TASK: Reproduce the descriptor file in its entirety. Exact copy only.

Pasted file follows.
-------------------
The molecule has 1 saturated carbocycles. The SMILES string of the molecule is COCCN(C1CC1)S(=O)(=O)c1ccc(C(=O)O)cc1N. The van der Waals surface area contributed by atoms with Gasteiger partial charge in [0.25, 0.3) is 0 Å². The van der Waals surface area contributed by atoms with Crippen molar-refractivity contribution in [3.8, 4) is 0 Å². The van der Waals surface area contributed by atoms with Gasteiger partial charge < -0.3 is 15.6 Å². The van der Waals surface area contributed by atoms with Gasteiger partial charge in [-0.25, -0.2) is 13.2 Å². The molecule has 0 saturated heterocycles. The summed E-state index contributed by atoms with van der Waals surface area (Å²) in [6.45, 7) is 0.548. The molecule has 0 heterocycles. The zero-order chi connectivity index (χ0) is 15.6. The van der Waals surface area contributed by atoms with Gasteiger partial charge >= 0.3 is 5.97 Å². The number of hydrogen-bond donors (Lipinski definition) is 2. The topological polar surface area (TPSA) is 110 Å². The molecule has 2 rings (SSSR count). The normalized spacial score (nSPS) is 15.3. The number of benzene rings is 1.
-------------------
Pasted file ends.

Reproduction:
The molecule has 1 saturated carbocycles. The SMILES string of the molecule is COCCN(C1CC1)S(=O)(=O)c1ccc(C(=O)O)cc1N. The van der Waals surface area contributed by atoms with Gasteiger partial charge in [0.25, 0.3) is 0 Å². The van der Waals surface area contributed by atoms with Crippen molar-refractivity contribution in [3.8, 4) is 0 Å². The van der Waals surface area contributed by atoms with Gasteiger partial charge < -0.3 is 15.6 Å². The van der Waals surface area contributed by atoms with Gasteiger partial charge in [-0.25, -0.2) is 13.2 Å². The molecule has 0 saturated heterocycles. The summed E-state index contributed by atoms with van der Waals surface area (Å²) in [6.45, 7) is 0.548. The molecule has 0 heterocycles. The zero-order chi connectivity index (χ0) is 15.6. The van der Waals surface area contributed by atoms with Gasteiger partial charge >= 0.3 is 5.97 Å². The number of hydrogen-bond donors (Lipinski definition) is 2. The topological polar surface area (TPSA) is 110 Å². The molecule has 2 rings (SSSR count). The normalized spacial score (nSPS) is 15.3. The number of benzene rings is 1.